After my first ski holiday, I hung up my ski boots for a while. My aching body needed a little bit of recovery time. Then, when the time was ripe to hit the dry slope again, my social calendar became busy with things like birthdays, meals out, afternoons lying on the sofa…
Suddenly, after taking a break for a month or so, returning to the dry slope became a BIG DEAL. I pulled every form of delaying tactic I could think of to put off the inevitable. I was so good at this that a toddler well-versed in postponing bedtime would have applauded my efforts. However, I was eventually marched in to the car and taken down to the Norfolk Snowsports slope for a supervised session.
Clipping my boots into skis felt really weird again, as did going up the lift with no ski poles. I got stupidly nervous. Then, when I got off the lift about a quarter of the way up the slope, I became very afraid that I had forgotten everything I knew, and that I was going to plummet down this short stretch of slope and land in a messy heap.
I took a deep breath and pushed off.
I barely moved. The dry slope, after skiing on snow, felt like trying to move across treacle. My snow plough was all over the place and I struggled to pick up speed. I honestly felt like I was back at square one with my skiing. My hopes of being able to get signed off in this one session seemed to fade dramatically before me. I mentally kicked myself. Hard.
But I persevered. Gradually, I made it higher and higher up the slope and I was linking my snow ploughs the way I had done on holiday. I also stayed in control the whole time – a new experience for me on the dry slope. I even began to enjoy myself.
Towards the end of the session, I was given the go-ahead to start from the top of the slope. Eeek.
Now, before my ski trip, the top of the slope and I had had a series of disagreements. I didn’t like it and the feeling, I am sure, was mutual. For those of you who have used the dry slope in Norwich, you will know that at the top, on the left-hand side, is a strip of mud and grass. Guess where I went on my first ever visit to the top of the slope.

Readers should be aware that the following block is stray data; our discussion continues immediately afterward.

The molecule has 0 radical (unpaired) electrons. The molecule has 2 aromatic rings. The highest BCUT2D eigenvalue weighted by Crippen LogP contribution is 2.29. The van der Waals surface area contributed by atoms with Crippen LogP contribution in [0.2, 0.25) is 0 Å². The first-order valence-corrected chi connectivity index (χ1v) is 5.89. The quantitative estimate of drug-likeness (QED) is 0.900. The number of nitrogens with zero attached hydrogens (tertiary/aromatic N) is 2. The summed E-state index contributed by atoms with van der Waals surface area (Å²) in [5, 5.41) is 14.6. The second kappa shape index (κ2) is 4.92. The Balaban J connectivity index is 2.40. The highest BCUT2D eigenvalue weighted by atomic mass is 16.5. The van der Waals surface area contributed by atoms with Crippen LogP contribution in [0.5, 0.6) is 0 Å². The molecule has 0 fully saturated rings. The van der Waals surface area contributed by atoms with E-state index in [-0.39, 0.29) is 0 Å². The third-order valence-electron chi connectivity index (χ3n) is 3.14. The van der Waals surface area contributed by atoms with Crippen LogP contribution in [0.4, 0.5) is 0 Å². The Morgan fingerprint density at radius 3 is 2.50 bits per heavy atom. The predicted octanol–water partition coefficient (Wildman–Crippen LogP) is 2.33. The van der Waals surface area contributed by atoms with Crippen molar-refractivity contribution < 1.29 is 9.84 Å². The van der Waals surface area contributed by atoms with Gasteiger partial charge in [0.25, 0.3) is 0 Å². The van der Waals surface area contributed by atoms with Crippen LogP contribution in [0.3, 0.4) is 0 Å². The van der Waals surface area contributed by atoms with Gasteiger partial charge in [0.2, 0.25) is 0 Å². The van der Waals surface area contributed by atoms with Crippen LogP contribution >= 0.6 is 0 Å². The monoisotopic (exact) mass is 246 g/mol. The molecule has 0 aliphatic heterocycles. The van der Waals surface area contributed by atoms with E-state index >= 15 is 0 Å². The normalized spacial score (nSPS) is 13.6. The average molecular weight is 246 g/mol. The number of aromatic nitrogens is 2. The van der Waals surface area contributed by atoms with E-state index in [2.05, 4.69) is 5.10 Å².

With this memory playing on my mind, I felt justifiably apprehensive. But as I looked down the slope, I realised that it wasn’t as steep as I remembered. In fact, it looked quite reasonable in comparison to some of the pistes I went down on holiday. I felt a little reassured.
So when it was my turn, I tipped over the edge and set off. I sailed all the way down without a single fall, slip, or lapse in control. I’d made it!
Throughout the rest of the session I skied down from the top. Over and over. By the end, I was disappointed that it was time to stop.
I went home with a big smile on my face. I got signed off to use the slope, and I hadn’t fallen over once. Well, that wasn’t strictly true, but for once my fall was not really my fault – there had been a pile-up on the lift when someone failed to get off it properly. At least I could comfort myself that I was not the only person taken out in this way. While I scrambled out of reach, the people behind me fell prey to same thing. We bonded over the experience.
So, with my new-found confidence, who knows what’s next? First step main slope, second step moguls and waves! Or maybe not…
Liked this? Check out my post on preparing to ski!